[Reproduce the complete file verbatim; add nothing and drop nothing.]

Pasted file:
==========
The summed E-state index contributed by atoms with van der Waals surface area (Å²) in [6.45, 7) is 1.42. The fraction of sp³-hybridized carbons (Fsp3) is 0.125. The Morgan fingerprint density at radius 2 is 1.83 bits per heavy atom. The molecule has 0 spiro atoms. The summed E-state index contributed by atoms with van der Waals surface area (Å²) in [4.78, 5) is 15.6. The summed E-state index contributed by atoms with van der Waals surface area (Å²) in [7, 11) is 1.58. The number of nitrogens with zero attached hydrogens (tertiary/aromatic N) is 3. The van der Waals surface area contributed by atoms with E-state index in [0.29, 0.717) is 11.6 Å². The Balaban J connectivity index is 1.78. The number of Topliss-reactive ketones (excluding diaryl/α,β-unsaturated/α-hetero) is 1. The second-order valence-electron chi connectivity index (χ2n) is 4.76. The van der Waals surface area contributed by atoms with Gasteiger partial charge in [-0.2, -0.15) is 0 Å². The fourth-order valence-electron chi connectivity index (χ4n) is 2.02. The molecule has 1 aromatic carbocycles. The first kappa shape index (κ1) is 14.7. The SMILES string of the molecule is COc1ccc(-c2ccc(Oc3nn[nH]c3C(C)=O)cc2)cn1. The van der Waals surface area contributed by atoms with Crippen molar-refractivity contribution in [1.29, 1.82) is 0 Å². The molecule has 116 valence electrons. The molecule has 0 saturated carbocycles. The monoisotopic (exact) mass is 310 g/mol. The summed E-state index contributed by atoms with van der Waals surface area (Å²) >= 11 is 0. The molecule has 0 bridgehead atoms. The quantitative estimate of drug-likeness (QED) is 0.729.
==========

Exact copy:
The summed E-state index contributed by atoms with van der Waals surface area (Å²) in [6.45, 7) is 1.42. The fraction of sp³-hybridized carbons (Fsp3) is 0.125. The Morgan fingerprint density at radius 2 is 1.83 bits per heavy atom. The molecule has 0 spiro atoms. The summed E-state index contributed by atoms with van der Waals surface area (Å²) in [4.78, 5) is 15.6. The summed E-state index contributed by atoms with van der Waals surface area (Å²) in [7, 11) is 1.58. The number of nitrogens with zero attached hydrogens (tertiary/aromatic N) is 3. The van der Waals surface area contributed by atoms with E-state index in [0.29, 0.717) is 11.6 Å². The Balaban J connectivity index is 1.78. The number of Topliss-reactive ketones (excluding diaryl/α,β-unsaturated/α-hetero) is 1. The second-order valence-electron chi connectivity index (χ2n) is 4.76. The van der Waals surface area contributed by atoms with Gasteiger partial charge in [-0.2, -0.15) is 0 Å². The fourth-order valence-electron chi connectivity index (χ4n) is 2.02. The molecule has 1 aromatic carbocycles. The first kappa shape index (κ1) is 14.7. The SMILES string of the molecule is COc1ccc(-c2ccc(Oc3nn[nH]c3C(C)=O)cc2)cn1. The van der Waals surface area contributed by atoms with Crippen molar-refractivity contribution in [1.29, 1.82) is 0 Å². The molecule has 116 valence electrons. The molecule has 0 saturated carbocycles. The monoisotopic (exact) mass is 310 g/mol. The summed E-state index contributed by atoms with van der Waals surface area (Å²) >= 11 is 0. The molecule has 0 bridgehead atoms. The quantitative estimate of drug-likeness (QED) is 0.729.